Andy Latham is an indie-rock artist recording in Chicago. Given his own side-business, which creates guitar pedals, Latham clearly has a deep love for music. He’s been a songwriter for more than a decade and recently built a home studio to try and create higher-quality music. Joining the growing world of independent home-musicians, given the affordable nature of music software, Latham has recorded, programmed and released an album to showcase his work entitled Dearest Automation.
Dearest Automation is a ten-track release and it opens with a rather unique track entitled “The Advance.” Softly played piano notes, acoustic guitar and jazzy, stylistically-lazy drumming all combine to create a folky, intricately rhythmed piece. Latham’s vocals drone in a spacey, psychedelic manner, washing over the complex multi-layered mash of instruments. The chorus boasts a Muse-esque bass buzz and sliding, reverberating guitar which floats off into the deepest depths of the cosmos.
Almost as if written, sung and performed by a different artist, “Surrounded by the Sound of the Rain” is a garage-rock anthem driven by a loud-quiet dynamic and heartfelt, powerful, but soothing vocals from Latham. A gentle, simplistic, guitar arpeggio supports Latham’s nostalgic lyrics, which pose questions such as, “If I turn my head, will you be there?” Meaty power chords tear through the chorus and add a dimension to Latham’s music unseen on the opener. Some may not like such diversity within a single album, but personally I find it adds scope for greater exploration and avoids falling into the trap of creating ten scarcely-separable, dull tracks, all for the sake of a good flow.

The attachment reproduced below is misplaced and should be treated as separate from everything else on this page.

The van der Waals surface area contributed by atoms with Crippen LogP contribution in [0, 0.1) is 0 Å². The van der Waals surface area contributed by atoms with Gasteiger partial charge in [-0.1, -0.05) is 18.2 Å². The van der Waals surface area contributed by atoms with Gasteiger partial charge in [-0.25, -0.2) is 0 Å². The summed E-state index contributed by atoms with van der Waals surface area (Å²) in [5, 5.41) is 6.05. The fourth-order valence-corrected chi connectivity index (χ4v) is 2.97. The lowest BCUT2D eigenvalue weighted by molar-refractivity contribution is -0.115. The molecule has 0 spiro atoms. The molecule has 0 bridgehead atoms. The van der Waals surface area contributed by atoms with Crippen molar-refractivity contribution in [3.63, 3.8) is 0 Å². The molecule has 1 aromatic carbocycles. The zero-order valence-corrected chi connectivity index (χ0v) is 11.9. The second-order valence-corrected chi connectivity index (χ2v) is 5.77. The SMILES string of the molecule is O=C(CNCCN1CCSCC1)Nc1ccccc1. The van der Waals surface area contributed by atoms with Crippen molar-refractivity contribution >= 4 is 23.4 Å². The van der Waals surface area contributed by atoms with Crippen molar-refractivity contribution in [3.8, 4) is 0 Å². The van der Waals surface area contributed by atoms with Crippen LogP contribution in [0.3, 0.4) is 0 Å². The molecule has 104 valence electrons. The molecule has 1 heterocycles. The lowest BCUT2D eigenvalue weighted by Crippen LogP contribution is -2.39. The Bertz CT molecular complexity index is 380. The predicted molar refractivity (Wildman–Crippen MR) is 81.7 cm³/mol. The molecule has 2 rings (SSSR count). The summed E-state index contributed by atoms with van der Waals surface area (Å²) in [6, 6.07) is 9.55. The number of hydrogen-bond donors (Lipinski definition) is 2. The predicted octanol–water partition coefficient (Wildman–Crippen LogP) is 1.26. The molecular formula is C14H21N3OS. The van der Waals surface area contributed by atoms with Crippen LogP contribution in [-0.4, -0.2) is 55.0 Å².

“A Quick Silver” is another intriguing track. A catchy bass rhythm, matched by a synth organ, progresses the track onwards. This song boasts alien synth patterns, crashing drums and occasional bursts of quietly-chugging guitar in the verses and explosive chords in the chorus. Latham’s vocals drone into the furthest reaches of this spacey, alien track, but the highlight of this track is the several different, catchy, simultaneous synth and guitar patterns. Layering and production seem to serve Latham well on this release.
This is truly an epic display of Andy Latham’s efforts. His programming knowledge and experience with sound quality, along with guitar pedals, is quite evident on this album. Musically, I found the diverse songwriting to be the most interesting aspect of Dearest Automation. With everything from garage rock to psychedelia, this release has something for all lovers of independent rock music.
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